While Dodge has long been associated with the low-cost car market and looking back at its history, it has long been a leading innovator in the industry. Before Horace and John Dodge ever built a car bearing a Dodge Brothers emblem, the two men amassed a substantial fortune in the automobile industry as a parts supplier to other manufacturers. Their Detroit-based machine shop and foundry produced engines and gearboxes for Ransom E. Olds, and later, axles and other driveline components for Henry Ford’s rapidly expanding operation. But as Henry marched toward self-sufficiency, the brothers recognized they would need to divorce themselves from Ford if they wanted to continue their success. In 1914, the Dodge Brothers announced their first complete automobile. It was a top-notch effort that was high on value, with standard fittings including a folding top, leather upholstery, electric lighting, windshield, speedometer, and an electric self-starter. Starting at $785, it offered all that equipment for only slightly more than a $750 Model T Tourer.
Dodge continued to be an innovator, and by 1923, the company introduced the industry’s first mass-produced all-steel body. Powered by a 212 cubic-inch L-head inline-four, the car was mechanically rather conventional but well-built and robust. After the brothers’ deaths, their widows sold the company for $146M to investment bankers in 1925. By 1928, Dodge was under the auspices of Walter P. Chrysler, who worked to carry on the Dodge Brothers legacy of quality and value.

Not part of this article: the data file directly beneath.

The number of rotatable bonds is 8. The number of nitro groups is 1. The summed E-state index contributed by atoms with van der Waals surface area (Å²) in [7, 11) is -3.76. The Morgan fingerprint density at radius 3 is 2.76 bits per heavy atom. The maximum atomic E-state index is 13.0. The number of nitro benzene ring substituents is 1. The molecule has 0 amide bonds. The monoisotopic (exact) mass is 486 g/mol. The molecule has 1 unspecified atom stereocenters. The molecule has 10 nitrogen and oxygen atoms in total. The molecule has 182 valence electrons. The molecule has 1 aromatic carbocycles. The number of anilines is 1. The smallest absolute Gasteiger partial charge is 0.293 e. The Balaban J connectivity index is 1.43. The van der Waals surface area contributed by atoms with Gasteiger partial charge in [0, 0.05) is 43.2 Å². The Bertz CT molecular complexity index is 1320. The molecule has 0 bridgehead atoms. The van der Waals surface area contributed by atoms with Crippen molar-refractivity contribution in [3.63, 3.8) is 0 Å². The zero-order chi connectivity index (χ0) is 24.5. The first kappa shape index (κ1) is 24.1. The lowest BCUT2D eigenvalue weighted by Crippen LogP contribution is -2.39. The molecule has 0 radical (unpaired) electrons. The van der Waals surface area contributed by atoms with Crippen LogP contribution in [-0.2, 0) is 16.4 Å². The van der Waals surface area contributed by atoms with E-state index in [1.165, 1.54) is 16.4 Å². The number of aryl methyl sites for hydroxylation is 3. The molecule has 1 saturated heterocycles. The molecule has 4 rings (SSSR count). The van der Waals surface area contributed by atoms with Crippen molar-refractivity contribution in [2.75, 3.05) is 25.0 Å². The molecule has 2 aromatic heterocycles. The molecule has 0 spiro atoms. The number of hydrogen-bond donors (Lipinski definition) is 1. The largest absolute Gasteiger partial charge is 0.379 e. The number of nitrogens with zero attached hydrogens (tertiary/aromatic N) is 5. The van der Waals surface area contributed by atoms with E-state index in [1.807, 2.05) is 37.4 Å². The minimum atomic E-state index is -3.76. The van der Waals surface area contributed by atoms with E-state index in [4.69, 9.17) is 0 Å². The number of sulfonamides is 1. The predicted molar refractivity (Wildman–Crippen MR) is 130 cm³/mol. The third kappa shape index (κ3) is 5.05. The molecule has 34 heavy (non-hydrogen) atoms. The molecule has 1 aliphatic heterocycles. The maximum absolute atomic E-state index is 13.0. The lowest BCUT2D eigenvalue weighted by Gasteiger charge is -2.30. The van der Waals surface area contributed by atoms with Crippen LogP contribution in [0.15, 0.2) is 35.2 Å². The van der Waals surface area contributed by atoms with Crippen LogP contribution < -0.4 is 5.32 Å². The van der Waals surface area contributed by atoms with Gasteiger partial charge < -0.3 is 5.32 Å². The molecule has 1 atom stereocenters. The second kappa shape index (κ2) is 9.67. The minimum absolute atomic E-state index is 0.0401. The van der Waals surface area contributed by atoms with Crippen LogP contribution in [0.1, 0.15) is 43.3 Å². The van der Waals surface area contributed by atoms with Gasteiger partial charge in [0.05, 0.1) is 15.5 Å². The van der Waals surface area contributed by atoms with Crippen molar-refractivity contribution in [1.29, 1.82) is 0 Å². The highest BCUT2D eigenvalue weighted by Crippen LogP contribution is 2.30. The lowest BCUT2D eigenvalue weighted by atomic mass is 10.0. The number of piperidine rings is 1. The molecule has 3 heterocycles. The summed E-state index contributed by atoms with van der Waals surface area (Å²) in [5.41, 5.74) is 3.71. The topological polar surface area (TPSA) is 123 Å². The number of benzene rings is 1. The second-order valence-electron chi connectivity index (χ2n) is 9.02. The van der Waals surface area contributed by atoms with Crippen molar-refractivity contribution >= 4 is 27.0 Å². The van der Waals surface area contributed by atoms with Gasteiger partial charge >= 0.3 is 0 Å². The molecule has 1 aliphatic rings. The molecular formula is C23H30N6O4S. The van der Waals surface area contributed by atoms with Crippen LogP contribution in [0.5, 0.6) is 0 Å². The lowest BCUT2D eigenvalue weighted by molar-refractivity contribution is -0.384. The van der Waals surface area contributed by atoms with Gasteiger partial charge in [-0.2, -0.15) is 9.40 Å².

Representing the Dodge Brothers marque in the Kleptz Collection is this delightful 1923 Standard A Tourer. Offered with a marvelous patina and outfitted in the style of a depression-era dust bowl car, this Dodge is a wonderful display piece. Little is known of the car’s early history, though it appears to be a mostly original and unrestored example with an authentic patina. Frank acquired the Dodge from Sam Braen of New Jersey, who owned Braen Stone, a quarry and construction company that supplied many major infrastructure projects around the greater New York area. The car was displayed as-is in the Kleptz museum and remains virtually untouched since he acquired it. It is loaded with hundreds of antique and reproduction bits – from canteens to a shotgun, to a chicken coop – evoking the images of farm families fleeing the dust bowl in the early-mid 30s.
The Dodge has been a static display piece for many years and has not run, so it will need considerable attention if the next keeper chooses to use it as intended. As it sits, it is a charming piece that gives us a fascinating look back at an extraordinary period in American history, when more than a quarter-million people packed up their lives and fled the plains for the promised land of California.
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